03 May Let’s Eat (or Divide) Cake
Written by Kelley O’Brien, T2T-I Associate Director, Carrboro, N.C., U.S.
It was not until I was 20 years old that I learned to love math. This epiphany occurred during a game theory class I took from Professor Hollingsworth at University of Georgia (yes, I still remember his name). I discovered that math was everywhere, and that I was actually pretty skilled at using it. I think there are a lot of us, especially women, who believe we are “bad at math” until someone shows us differently.
Imagine if those dreaded hours of math lectures were replaced with this: You walk into the classroom and your teacher has meticulously placed a “cake” made of blocks at the center of the room. As you take your seat, she entices you with this interactive story about a party.
She asks, “What type of cake shall we bake for our party? Chocolate?”
The class erupts in unison, “Chocolate!”
“What else do you want with the cake?” the teacher asks.
“Whipped cream! Caramel! Strawberries!” the class yells out in mouthwatering anticipation.
Your teacher tells you that this delicious cake we have baked, which is represented by blocks right in front of her, is divided into 20 pieces. You learn that there are twice as many boys as girls coming to the party, and each boy gets one piece of cake. There are half as many girls than boys coming to the party, and each girl gets two pieces of cake. The final detail is that the partygoers eat the entire cake.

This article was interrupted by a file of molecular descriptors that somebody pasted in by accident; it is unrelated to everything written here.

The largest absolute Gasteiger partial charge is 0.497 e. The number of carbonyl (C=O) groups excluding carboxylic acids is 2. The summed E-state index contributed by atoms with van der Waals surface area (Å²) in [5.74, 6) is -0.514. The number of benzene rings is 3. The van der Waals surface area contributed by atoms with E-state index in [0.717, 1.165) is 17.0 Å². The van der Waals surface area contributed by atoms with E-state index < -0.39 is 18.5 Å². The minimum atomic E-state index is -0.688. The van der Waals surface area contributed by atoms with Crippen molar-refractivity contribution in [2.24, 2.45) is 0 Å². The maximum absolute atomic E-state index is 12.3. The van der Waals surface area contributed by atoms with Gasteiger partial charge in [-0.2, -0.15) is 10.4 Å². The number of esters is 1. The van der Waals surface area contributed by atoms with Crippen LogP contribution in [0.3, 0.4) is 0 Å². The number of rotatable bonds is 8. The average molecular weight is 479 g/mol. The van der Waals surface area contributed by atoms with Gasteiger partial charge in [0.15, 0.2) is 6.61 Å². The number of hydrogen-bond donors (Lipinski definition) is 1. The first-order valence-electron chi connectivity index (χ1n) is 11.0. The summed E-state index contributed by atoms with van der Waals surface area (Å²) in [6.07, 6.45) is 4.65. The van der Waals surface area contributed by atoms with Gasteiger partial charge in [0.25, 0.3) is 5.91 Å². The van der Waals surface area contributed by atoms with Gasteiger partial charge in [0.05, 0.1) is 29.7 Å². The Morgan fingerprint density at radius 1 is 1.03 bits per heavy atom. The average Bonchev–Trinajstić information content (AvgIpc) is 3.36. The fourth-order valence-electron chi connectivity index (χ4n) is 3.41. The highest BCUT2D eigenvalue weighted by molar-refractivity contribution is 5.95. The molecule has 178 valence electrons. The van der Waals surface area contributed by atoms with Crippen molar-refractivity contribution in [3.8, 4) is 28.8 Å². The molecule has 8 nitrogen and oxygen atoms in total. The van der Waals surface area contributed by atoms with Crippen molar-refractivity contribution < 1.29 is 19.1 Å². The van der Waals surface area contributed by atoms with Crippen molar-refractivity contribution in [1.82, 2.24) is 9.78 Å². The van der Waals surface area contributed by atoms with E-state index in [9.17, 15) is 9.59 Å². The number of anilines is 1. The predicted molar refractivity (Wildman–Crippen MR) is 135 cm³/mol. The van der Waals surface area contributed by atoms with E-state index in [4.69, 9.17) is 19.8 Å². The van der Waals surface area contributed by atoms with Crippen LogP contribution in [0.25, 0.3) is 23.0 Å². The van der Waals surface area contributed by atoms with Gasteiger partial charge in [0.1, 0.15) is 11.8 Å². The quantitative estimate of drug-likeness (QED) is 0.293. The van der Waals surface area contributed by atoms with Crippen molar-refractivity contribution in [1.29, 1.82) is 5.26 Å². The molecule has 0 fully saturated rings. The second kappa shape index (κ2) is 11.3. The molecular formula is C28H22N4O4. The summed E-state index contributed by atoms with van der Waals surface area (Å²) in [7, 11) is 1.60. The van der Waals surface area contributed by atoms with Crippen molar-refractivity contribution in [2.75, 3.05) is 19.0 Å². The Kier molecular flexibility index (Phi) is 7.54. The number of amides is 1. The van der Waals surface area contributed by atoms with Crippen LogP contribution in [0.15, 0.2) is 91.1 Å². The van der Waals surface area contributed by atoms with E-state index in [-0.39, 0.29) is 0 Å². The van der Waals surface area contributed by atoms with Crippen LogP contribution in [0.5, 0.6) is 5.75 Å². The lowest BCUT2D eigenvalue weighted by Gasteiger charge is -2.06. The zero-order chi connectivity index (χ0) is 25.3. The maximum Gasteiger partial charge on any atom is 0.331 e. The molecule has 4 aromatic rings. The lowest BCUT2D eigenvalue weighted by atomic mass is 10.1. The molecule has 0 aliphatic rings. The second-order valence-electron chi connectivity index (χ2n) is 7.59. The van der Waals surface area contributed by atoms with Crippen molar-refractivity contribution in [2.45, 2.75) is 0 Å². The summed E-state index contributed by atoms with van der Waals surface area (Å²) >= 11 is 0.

“How many boys are at this party?” she queries. “How many girls?” You crowd around the blocks, moving them into servings of cake while complaining that girls eat too much. Then you figure out the answer to the question!
That’s the math I saw in a first grade classroom in Nueva Esperanza, a community north of Guatemala City. I could see that cake. I wanted to eat that cake. And, I’m sure that the six-year-olds by my side had the same thoughts. It was real and meaningful for them. How can you get more high stakes than chocolate cake topped with caramel, whipped cream, and strawberries?
Most of all, this math lesson will stick, and not just because it included an imaginary concoction of gooeyness. These students learned that they are mathematicians. Something that I wish I had grasped long before I was 20 years old.